Businesses ‘shutting down from 4pm-7pm due to peak power costs’

Empty distribution centre
Firms ‘shutting up shop to avoid peak costs’

Some UK firms are opting to shut down due to peak power costs during evening winter peak, according to energy brokers and suppliers.

While that is arguably a measure of the success of National Grid’s Triad methodology, they warn that further costs are being piled into the evening winter peak which may ultimately impact UK productivity.

They add that UK businesses may be unprepared for double digit power bill rises over the next couple of years as a result of rising wholesale prices and increasing non-commodity costs, such as environmental levies, network charges and security of supply policies.

The warning comes as energy managers in the public sector express dismay over mounting energy costs and their impact on public service provision.

Baker: Cost of policy mounting

“The general outlook is one of significant rises in energy costs,” says Gavin Baker, head of pricing at Smartest Energy. “The [capacity market] policy measure is expensive,” he adds, “and I’m not sure that has necessarily been communicated at the outset”.

Baker believes the signals for demand reduction measures are now so strong that firms may consider “the outright restructuring of business opening hours across the winter. Getting everyone in earlier and shutting up shop earlier in the evening just to mitigate energy consumption at that time of the day”.

Nick Proctor, CEO at Amber Energy, holds similar views. He says some of his clients already shut down if there is a risk of a Triad being called, let alone the incoming capacity charge.

Proctor: Businesses may be in for a shock
Proctor: Businesses may be in for a shock

“There is so much pressure during that 4pm-7pm winter period. For some businesses, I don’t think it will be profitable to use energy during that period,” says Proctor.

“The tax is becoming so bad that is not just a case ‘can we avoid it?’ For some firms, it is more a case of ‘we can’t physically produce and make a profit with that much risk exposure during those hours of the day’,” he says.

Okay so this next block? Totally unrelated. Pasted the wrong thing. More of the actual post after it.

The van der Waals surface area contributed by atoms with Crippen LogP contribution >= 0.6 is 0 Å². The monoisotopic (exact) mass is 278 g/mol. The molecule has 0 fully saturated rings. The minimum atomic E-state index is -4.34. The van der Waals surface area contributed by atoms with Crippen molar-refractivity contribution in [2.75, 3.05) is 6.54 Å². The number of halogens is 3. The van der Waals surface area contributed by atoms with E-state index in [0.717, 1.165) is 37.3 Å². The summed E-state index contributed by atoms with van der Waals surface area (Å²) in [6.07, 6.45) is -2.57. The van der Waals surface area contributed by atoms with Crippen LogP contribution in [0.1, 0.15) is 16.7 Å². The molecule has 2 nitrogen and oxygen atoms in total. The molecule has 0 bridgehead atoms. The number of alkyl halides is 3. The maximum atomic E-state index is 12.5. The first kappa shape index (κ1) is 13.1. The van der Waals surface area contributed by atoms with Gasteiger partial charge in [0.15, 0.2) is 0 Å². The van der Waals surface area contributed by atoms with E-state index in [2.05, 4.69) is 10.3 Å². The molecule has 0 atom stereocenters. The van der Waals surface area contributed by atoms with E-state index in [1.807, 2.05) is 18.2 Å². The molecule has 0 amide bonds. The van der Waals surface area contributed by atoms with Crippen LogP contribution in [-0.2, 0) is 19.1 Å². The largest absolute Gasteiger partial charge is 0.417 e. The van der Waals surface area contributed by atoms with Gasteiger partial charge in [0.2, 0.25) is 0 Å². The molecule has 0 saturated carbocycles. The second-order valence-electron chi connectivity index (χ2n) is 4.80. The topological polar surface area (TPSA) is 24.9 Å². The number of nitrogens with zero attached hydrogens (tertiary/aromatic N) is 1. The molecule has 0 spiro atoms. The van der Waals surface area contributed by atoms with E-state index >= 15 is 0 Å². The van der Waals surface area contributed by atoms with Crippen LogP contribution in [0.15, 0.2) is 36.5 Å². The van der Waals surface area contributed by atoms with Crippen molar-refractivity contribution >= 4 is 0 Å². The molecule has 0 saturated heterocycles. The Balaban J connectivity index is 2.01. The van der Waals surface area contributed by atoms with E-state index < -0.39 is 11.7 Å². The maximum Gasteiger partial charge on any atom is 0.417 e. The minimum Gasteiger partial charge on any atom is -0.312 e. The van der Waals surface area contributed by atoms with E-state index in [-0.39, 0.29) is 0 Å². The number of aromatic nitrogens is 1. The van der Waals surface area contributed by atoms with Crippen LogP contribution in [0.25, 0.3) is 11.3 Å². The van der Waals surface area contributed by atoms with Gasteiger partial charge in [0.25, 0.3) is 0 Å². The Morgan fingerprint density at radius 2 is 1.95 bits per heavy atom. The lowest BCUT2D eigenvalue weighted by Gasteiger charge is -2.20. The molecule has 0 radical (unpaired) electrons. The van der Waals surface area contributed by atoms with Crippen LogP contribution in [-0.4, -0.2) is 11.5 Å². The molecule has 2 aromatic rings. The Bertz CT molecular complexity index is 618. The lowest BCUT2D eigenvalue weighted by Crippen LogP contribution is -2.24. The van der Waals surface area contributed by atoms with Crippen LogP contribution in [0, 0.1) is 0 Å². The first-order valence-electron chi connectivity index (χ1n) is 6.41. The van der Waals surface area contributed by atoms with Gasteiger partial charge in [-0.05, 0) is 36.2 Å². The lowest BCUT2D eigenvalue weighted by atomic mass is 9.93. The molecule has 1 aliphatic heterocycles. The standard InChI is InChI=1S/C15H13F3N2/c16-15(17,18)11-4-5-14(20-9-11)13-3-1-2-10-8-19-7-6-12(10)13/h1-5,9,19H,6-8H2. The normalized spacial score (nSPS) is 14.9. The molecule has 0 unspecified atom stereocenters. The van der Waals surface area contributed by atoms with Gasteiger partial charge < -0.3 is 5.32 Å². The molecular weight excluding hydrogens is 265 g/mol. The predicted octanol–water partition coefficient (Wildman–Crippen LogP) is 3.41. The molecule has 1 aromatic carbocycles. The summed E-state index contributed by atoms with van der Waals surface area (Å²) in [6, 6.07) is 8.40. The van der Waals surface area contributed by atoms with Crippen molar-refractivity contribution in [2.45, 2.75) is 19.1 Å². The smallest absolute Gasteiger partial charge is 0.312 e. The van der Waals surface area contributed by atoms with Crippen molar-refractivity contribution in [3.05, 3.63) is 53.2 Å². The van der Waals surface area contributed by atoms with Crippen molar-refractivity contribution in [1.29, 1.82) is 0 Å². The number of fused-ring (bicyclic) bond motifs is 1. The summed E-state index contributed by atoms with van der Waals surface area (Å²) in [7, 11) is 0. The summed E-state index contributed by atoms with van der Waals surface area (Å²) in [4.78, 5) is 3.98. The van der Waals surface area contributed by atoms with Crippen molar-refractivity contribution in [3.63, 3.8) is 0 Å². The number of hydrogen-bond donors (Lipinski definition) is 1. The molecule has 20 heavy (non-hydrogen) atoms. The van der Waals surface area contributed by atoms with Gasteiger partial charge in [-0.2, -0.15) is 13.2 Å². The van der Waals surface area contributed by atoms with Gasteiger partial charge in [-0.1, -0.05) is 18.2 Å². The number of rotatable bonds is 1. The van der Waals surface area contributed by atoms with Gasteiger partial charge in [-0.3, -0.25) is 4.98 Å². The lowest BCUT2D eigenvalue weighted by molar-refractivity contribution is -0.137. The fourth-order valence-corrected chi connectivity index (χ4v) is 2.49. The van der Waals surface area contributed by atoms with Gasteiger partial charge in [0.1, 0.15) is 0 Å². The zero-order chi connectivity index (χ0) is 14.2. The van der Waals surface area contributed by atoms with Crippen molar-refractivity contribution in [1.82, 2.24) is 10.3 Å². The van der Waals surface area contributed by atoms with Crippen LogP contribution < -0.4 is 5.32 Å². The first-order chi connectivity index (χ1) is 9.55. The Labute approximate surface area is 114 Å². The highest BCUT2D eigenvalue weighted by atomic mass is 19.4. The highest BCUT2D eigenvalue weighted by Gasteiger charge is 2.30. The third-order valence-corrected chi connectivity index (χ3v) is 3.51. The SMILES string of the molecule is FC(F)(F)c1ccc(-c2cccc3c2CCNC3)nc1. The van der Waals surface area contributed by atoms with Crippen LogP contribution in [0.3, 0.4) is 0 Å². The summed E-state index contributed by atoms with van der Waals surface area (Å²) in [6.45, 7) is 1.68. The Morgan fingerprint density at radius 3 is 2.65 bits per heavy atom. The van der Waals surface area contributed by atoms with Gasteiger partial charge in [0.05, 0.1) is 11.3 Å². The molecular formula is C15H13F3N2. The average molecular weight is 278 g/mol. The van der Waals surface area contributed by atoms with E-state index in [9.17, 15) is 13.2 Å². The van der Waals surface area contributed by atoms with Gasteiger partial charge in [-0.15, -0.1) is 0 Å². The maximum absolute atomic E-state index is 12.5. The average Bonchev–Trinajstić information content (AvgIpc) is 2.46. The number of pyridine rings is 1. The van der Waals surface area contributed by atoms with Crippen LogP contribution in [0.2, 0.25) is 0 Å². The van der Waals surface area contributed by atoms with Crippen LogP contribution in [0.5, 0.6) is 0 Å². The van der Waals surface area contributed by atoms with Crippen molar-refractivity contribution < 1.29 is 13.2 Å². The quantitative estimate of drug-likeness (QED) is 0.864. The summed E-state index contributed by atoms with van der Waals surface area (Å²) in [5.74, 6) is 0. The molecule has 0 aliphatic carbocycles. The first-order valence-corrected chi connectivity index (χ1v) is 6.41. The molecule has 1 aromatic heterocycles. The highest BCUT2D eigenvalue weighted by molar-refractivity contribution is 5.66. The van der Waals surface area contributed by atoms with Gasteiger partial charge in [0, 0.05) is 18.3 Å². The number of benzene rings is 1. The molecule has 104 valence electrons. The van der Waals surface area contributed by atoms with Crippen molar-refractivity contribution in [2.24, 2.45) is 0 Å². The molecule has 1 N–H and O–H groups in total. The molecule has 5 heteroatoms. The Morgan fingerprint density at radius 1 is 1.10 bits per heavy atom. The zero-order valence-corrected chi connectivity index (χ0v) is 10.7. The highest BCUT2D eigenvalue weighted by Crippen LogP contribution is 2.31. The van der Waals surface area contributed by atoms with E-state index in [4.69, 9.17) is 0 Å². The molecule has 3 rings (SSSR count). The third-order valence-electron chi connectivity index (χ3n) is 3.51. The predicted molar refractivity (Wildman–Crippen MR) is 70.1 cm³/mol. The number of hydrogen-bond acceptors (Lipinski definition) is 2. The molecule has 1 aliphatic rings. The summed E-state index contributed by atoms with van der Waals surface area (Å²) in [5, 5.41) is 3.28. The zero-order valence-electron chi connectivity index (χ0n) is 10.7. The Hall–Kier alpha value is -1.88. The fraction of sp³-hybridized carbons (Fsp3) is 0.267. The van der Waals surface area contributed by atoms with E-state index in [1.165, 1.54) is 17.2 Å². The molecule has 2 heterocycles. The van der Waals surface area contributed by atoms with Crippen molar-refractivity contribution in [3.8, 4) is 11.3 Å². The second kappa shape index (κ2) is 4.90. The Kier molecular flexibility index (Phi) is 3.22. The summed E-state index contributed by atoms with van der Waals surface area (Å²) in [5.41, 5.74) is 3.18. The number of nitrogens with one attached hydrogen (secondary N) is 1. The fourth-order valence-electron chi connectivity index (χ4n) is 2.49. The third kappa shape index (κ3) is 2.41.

“So I think some businesses will try and switch away from [peak consumption] completely.”

Proctor accepts that might be the intent of policy, but feels businesses have not been properly engaged or given adequate warning.

“They are not all ready for a 20-25% hike in their [power] price and I think it will cause a number of issues and a lot of pressure on some businesses going through 2018 and 2019 in particular.”

Those trying to fix energy budgets against 2016 prices – which may have been based on soft wholesale markets and minimal capacity and CfD charges – should take note, Proctor warns.

Baker and Proctor were interviewed for The Directors’ Report, which polls directors and managers on their approach to energy and water. It also provides a snapshot of key risks and opportunities for the year ahead and will be available to download this week.

Related articles:

TPIs: Brace for two years of extreme volatility

TPIs ‘least trusted’ by company bosses

Firms ‘ill prepared’ for policy cost hikes

Public leisure facilities ‘shutting down’ due to energy policy costs

Is Triad past its peak?

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  1. How does this fit with the recent announcement that the CM auction size will be reduced in future and the imminent move towards a smoothed Duos RAG charging methodology, essentially reducing the costs of peak times?

    • Probably dependent on usage times, type of contract and operations. Some may win from smoothed RAG rates, others that pay more for off peak will lose. CM volume not being massively reduced and again dependent on use times and auction outturn.


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